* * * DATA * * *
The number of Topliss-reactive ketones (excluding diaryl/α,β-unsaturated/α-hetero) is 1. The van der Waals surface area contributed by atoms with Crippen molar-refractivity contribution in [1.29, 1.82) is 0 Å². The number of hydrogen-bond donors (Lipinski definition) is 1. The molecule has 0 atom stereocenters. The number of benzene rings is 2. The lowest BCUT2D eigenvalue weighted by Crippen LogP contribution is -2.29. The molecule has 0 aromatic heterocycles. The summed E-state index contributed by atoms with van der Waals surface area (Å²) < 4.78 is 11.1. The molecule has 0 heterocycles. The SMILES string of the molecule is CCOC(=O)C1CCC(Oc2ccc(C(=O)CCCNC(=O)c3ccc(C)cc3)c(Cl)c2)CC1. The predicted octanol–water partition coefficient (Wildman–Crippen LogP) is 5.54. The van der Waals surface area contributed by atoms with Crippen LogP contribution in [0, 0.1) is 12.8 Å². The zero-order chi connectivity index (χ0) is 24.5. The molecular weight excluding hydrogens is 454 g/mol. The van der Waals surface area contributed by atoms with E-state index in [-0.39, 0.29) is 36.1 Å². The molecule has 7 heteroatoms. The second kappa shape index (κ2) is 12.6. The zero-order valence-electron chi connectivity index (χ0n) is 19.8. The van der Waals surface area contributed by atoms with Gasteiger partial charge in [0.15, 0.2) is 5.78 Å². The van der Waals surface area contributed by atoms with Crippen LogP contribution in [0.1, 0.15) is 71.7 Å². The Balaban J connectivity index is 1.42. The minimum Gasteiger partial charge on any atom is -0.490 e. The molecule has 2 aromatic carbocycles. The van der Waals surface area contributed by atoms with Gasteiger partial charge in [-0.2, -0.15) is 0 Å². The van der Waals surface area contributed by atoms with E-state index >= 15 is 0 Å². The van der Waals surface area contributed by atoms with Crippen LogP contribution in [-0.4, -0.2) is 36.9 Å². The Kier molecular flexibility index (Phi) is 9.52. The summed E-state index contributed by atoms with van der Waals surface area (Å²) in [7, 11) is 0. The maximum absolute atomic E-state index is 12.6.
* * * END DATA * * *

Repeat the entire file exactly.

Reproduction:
The number of Topliss-reactive ketones (excluding diaryl/α,β-unsaturated/α-hetero) is 1. The van der Waals surface area contributed by atoms with Crippen molar-refractivity contribution in [1.29, 1.82) is 0 Å². The number of hydrogen-bond donors (Lipinski definition) is 1. The molecule has 0 atom stereocenters. The number of benzene rings is 2. The lowest BCUT2D eigenvalue weighted by Crippen LogP contribution is -2.29. The molecule has 0 aromatic heterocycles. The summed E-state index contributed by atoms with van der Waals surface area (Å²) < 4.78 is 11.1. The molecule has 0 heterocycles. The SMILES string of the molecule is CCOC(=O)C1CCC(Oc2ccc(C(=O)CCCNC(=O)c3ccc(C)cc3)c(Cl)c2)CC1. The predicted octanol–water partition coefficient (Wildman–Crippen LogP) is 5.54. The van der Waals surface area contributed by atoms with Crippen LogP contribution in [0, 0.1) is 12.8 Å². The zero-order chi connectivity index (χ0) is 24.5. The molecular weight excluding hydrogens is 454 g/mol. The van der Waals surface area contributed by atoms with E-state index in [-0.39, 0.29) is 36.1 Å². The molecule has 7 heteroatoms. The second kappa shape index (κ2) is 12.6. The zero-order valence-electron chi connectivity index (χ0n) is 19.8. The van der Waals surface area contributed by atoms with Gasteiger partial charge in [0.15, 0.2) is 5.78 Å². The van der Waals surface area contributed by atoms with Crippen LogP contribution in [0.1, 0.15) is 71.7 Å². The Balaban J connectivity index is 1.42. The minimum Gasteiger partial charge on any atom is -0.490 e. The molecule has 2 aromatic carbocycles. The van der Waals surface area contributed by atoms with Gasteiger partial charge in [-0.2, -0.15) is 0 Å². The van der Waals surface area contributed by atoms with E-state index >= 15 is 0 Å². The van der Waals surface area contributed by atoms with Crippen LogP contribution in [-0.4, -0.2) is 36.9 Å². The Kier molecular flexibility index (Phi) is 9.52. The summed E-state index contributed by atoms with van der Waals surface area (Å²) in [7, 11) is 0. The maximum absolute atomic E-state index is 12.6.